Michigan Court of Appeals; Docket #357787; Unpublished
Judges Cavanagh, Garrett, and Yates; Per Curiam
Official Michigan Reporter Citation: Not Applicable; Link to Opinion
Amount Owed by No-Fault Insurer in Medicaid Reimbursement Cases [Medicaid Benefits]
In this unanimous, unpublished, per curiam decision, the Court of Appeals reversed the trial court’s order granting partial summary disposition to Defendant Bristol West Preferred Insurance Company (“Bristol West”) in Plaintiff Linda Trent’s first-party action against it. The Court of Appeals held that a question of fact existed as to whether Trent’s injuries were caused by the subject motor vehicle accident, resolution of which was necessary to determine whether Bristol West or Medicaid was responsible for Trent’s medical bills. If the former, Trent would be entitled to no-fault PIP benefits and, therefore, not “medically indigent” for purposes of Medicaid entitlement, in which case Bristol West would have to pay the reasonable charge for Trent’s treatment pursuant to the No-Fault Act—it would not be allowed to merely reimburse Trent’s providers for the highly discounted amounts they originally accepted from Medicaid.
Linda Trent was injured in a motor vehicle accident and subsequently sought treatment for back injuries she alleged were caused by the crash. Her injuries ultimately required that she undergo spine surgery, after which she applied for no-fault coverage related to the surgery and her various other treatments with Bristol West. Bristol West denied her claim, resulting in Trent’s medical providers seeking reimbursement from Medicaid, instead, as Trent was a Medicaid recipient. At some point thereafter, Trent filed suit against Bristol West, who moved for summary disposition, arguing that Trent’s injuries were not caused by the accident and that, even if they were, Bristol West would only be liable for the amounts Trent’s providers originally accepted as payment in full from Medicaid—which were highly discounted in accordance with the Medicaid fee schedule. The trial court originally denied Bristol West’s motion, but granted it on reconsideration.
The Court of Appeals reversed the trial court’s partial summary disposition order, holding that a question of fact existed as to whether Trent’s injuries arose out of the accident. The Court of Appeals noted that if they did, then under Hicks v Citizens Ins Co of America, 204 Mich App 142 (1994), Trent would be entitled to PIP benefits and, therefore, not medically indigent for purposes of the applicable Medicaid statute. Furthermore, Hicks established that when Medicaid benefits are mistakenly paid on behalf of an injured person who is later determined to be entitled to no-fault benefits, the injured person maintains “responsibility for the medical expenses incurred but not paid for”—i.e., for the balance between their provider’s charge and the discounted amount paid by Medicaid—and the injured person’s medical provider is not bound “to limits its claim to the statutory amount allowed for Medicaid benefits.” Thus, if Trent’s injuries arose out of the accident, Bristol West would have to pay her providers the reasonable charges for her treatment under the no-fault act, and would not be liable only for the amounts originally, mistakenly paid by Medicaid.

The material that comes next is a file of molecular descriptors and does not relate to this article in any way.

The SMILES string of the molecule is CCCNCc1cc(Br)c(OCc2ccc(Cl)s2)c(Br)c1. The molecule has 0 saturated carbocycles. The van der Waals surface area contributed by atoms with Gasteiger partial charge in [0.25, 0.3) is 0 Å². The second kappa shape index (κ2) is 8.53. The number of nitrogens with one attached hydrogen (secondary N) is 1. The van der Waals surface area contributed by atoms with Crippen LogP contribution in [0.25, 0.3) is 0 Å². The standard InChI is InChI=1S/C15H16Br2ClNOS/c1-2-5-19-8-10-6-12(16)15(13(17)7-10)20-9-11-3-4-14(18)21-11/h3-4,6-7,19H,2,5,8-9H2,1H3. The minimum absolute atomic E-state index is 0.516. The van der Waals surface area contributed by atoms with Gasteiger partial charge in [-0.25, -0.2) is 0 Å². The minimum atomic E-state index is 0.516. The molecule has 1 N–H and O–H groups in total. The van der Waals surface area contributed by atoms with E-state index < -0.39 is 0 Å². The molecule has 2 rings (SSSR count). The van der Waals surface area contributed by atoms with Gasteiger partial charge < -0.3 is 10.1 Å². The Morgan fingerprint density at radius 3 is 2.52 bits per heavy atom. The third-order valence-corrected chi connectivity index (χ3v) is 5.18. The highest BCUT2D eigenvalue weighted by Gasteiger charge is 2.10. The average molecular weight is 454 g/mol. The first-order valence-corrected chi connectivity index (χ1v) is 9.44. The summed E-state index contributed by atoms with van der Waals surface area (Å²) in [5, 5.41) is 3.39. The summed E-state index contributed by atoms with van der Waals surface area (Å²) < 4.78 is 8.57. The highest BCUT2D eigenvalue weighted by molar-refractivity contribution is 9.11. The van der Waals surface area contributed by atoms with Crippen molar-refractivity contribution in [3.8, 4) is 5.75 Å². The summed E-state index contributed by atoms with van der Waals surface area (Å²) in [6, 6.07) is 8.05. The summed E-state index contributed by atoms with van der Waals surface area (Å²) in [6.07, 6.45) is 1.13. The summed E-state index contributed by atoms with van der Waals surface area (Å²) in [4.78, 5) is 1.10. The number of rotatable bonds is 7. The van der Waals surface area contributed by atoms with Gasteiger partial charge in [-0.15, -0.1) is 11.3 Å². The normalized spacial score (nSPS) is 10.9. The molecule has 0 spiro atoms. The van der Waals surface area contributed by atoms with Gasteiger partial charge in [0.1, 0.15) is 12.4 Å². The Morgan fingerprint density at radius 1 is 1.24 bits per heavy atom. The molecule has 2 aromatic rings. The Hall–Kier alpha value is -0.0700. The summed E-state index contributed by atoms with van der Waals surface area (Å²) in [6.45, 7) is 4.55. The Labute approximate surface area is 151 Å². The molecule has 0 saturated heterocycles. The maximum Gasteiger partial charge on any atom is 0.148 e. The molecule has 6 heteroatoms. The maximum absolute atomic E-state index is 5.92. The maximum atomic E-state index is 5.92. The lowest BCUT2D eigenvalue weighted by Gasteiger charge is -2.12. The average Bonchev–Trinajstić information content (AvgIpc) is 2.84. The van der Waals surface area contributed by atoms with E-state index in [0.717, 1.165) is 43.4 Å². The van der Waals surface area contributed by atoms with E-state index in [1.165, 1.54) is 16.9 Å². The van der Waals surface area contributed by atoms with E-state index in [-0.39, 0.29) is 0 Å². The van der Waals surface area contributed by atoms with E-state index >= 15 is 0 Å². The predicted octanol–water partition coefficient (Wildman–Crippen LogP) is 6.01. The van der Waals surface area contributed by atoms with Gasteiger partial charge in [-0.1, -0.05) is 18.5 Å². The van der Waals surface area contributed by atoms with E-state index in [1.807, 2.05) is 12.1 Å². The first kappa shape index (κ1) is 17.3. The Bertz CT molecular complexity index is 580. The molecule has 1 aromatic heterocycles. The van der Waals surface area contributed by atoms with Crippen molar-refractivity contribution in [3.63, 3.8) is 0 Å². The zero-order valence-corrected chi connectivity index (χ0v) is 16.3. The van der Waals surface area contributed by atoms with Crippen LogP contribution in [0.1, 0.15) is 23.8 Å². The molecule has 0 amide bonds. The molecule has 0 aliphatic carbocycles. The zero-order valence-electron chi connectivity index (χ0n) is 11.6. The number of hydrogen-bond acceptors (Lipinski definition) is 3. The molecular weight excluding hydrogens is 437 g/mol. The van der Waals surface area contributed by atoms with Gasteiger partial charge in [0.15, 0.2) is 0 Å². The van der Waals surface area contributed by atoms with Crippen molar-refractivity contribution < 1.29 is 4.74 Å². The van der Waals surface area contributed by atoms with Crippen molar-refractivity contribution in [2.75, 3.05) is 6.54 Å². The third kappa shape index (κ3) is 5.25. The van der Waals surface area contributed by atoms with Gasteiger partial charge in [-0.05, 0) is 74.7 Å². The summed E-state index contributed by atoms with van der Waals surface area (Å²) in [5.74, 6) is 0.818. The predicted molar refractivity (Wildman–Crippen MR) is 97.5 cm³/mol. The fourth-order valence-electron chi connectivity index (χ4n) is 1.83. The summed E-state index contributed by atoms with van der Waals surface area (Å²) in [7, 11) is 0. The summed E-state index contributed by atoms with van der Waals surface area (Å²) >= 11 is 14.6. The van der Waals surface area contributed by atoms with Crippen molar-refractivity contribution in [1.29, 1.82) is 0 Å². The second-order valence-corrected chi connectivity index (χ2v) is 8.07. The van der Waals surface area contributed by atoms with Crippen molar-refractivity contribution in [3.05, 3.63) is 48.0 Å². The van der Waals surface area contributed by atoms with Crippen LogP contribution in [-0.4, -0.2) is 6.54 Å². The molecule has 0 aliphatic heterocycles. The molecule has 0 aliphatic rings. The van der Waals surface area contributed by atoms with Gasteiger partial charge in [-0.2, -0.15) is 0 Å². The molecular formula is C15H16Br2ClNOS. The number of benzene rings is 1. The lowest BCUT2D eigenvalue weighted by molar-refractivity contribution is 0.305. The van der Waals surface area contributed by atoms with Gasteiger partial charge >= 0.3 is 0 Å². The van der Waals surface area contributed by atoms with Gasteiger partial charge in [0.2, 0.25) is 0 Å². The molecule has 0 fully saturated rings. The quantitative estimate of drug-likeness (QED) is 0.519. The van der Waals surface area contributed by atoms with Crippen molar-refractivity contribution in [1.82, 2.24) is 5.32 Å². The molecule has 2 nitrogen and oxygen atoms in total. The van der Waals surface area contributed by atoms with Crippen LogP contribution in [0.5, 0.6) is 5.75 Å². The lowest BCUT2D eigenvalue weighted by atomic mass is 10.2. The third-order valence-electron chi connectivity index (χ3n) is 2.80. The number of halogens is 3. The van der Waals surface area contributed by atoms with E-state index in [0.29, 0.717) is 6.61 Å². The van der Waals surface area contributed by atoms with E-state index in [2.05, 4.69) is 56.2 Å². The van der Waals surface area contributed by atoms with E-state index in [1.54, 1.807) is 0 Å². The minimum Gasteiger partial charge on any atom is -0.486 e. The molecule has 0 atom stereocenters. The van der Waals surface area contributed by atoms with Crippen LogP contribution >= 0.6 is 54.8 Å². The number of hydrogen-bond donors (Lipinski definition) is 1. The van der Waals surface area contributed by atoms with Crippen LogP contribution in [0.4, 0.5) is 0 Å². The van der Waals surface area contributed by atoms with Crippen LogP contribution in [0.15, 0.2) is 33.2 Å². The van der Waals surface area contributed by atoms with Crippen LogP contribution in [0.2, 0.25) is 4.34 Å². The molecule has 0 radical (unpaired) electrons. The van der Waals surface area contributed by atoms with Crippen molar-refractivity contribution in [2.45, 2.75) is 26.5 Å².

“[The Hicks Court held] that because no-fault benefits were available, the claimant was not eligible for Medicaid benefits. Id. at 145-146. Moreover, the fact that Medicaid benefits were mistakenly paid by DSS did not release the injured claimant’s responsibility for the medical expenses incurred but not paid for, and further, did not bind the hospital to limit its claim to the statutory amount allowed for Medicaid benefits. Id. at 146.
. . .
It is undisputed in this case that plaintiff was a Medicaid recipient, and Medicaid became the only source to cover medical bills when Bristol West refused to pay. However, plaintiff argues, her medical treatment was required because of injuries sustained in a motor vehicle accident, and therefore, Medicaid is not the primary payor of medical benefits. That is, she would not be considered medically indigent because she had no-fault insurance to pay her medical expenses. As set forth in MCL 400.106(1)(b)(ii), and following this Court’s reasoning in Hicks, plaintiff is correct.
The issue here is whether plaintiff was medically indigent with respect to the medical costs incurred in this case. The resolution of the issue depends on whether plaintiff’s medical bills arose from or are attributable to injuries received in the motor vehicle accident. This is a question of fact for the fact-finder—in this case, a jury. If plaintiff prevails, she is entitled to PIP benefits under the no-fault act and is medically nonindigent. As a medically nonindigent person, plaintiff would not be protected by the Medicaid statutes because of the availability of PIP benefits. Plaintiff’s no-fault insurer would be liable for PIP benefits, including medical expenses.”